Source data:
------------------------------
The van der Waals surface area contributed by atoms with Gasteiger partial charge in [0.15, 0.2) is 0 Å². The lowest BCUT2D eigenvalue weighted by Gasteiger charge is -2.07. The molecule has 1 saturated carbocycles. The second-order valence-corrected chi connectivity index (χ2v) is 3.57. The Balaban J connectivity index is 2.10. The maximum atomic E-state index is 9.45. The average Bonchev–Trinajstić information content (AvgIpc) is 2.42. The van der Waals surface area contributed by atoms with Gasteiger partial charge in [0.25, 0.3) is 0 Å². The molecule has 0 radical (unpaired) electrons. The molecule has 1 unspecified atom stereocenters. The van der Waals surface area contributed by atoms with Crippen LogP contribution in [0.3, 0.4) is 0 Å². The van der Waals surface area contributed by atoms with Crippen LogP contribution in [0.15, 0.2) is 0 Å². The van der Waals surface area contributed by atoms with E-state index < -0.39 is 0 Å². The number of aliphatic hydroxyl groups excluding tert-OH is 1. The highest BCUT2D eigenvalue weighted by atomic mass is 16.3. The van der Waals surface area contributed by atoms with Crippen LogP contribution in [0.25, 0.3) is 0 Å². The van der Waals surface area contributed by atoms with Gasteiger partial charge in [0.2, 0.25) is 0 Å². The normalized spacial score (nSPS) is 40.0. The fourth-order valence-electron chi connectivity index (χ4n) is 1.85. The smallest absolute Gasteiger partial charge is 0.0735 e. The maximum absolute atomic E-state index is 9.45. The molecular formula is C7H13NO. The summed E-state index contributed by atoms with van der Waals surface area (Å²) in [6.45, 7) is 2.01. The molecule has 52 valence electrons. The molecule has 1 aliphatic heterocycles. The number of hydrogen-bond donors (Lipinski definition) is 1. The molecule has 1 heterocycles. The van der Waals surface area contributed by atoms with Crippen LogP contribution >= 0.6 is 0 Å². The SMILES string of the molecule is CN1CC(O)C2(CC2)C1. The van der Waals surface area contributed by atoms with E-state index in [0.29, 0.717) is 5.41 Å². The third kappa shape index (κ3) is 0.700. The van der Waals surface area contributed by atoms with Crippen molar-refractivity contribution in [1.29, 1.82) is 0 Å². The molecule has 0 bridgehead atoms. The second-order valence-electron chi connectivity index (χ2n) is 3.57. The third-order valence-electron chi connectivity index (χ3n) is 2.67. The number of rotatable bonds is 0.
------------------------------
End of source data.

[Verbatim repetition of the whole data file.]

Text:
The van der Waals surface area contributed by atoms with Gasteiger partial charge in [0.15, 0.2) is 0 Å². The lowest BCUT2D eigenvalue weighted by Gasteiger charge is -2.07. The molecule has 1 saturated carbocycles. The second-order valence-corrected chi connectivity index (χ2v) is 3.57. The Balaban J connectivity index is 2.10. The maximum atomic E-state index is 9.45. The average Bonchev–Trinajstić information content (AvgIpc) is 2.42. The van der Waals surface area contributed by atoms with Gasteiger partial charge in [0.25, 0.3) is 0 Å². The molecule has 0 radical (unpaired) electrons. The molecule has 1 unspecified atom stereocenters. The van der Waals surface area contributed by atoms with Crippen LogP contribution in [0.3, 0.4) is 0 Å². The van der Waals surface area contributed by atoms with Crippen LogP contribution in [0.15, 0.2) is 0 Å². The van der Waals surface area contributed by atoms with E-state index < -0.39 is 0 Å². The number of aliphatic hydroxyl groups excluding tert-OH is 1. The highest BCUT2D eigenvalue weighted by atomic mass is 16.3. The van der Waals surface area contributed by atoms with Crippen LogP contribution in [0.25, 0.3) is 0 Å². The van der Waals surface area contributed by atoms with Gasteiger partial charge in [0.2, 0.25) is 0 Å². The normalized spacial score (nSPS) is 40.0. The fourth-order valence-electron chi connectivity index (χ4n) is 1.85. The smallest absolute Gasteiger partial charge is 0.0735 e. The maximum absolute atomic E-state index is 9.45. The molecular formula is C7H13NO. The summed E-state index contributed by atoms with van der Waals surface area (Å²) in [6.45, 7) is 2.01. The molecule has 52 valence electrons. The molecule has 1 aliphatic heterocycles. The number of hydrogen-bond donors (Lipinski definition) is 1. The molecule has 1 heterocycles. The van der Waals surface area contributed by atoms with Crippen LogP contribution >= 0.6 is 0 Å². The SMILES string of the molecule is CN1CC(O)C2(CC2)C1. The van der Waals surface area contributed by atoms with E-state index in [0.29, 0.717) is 5.41 Å². The third kappa shape index (κ3) is 0.700. The van der Waals surface area contributed by atoms with Crippen molar-refractivity contribution in [1.29, 1.82) is 0 Å². The molecule has 0 bridgehead atoms. The second-order valence-electron chi connectivity index (χ2n) is 3.57. The third-order valence-electron chi connectivity index (χ3n) is 2.67. The number of rotatable bonds is 0.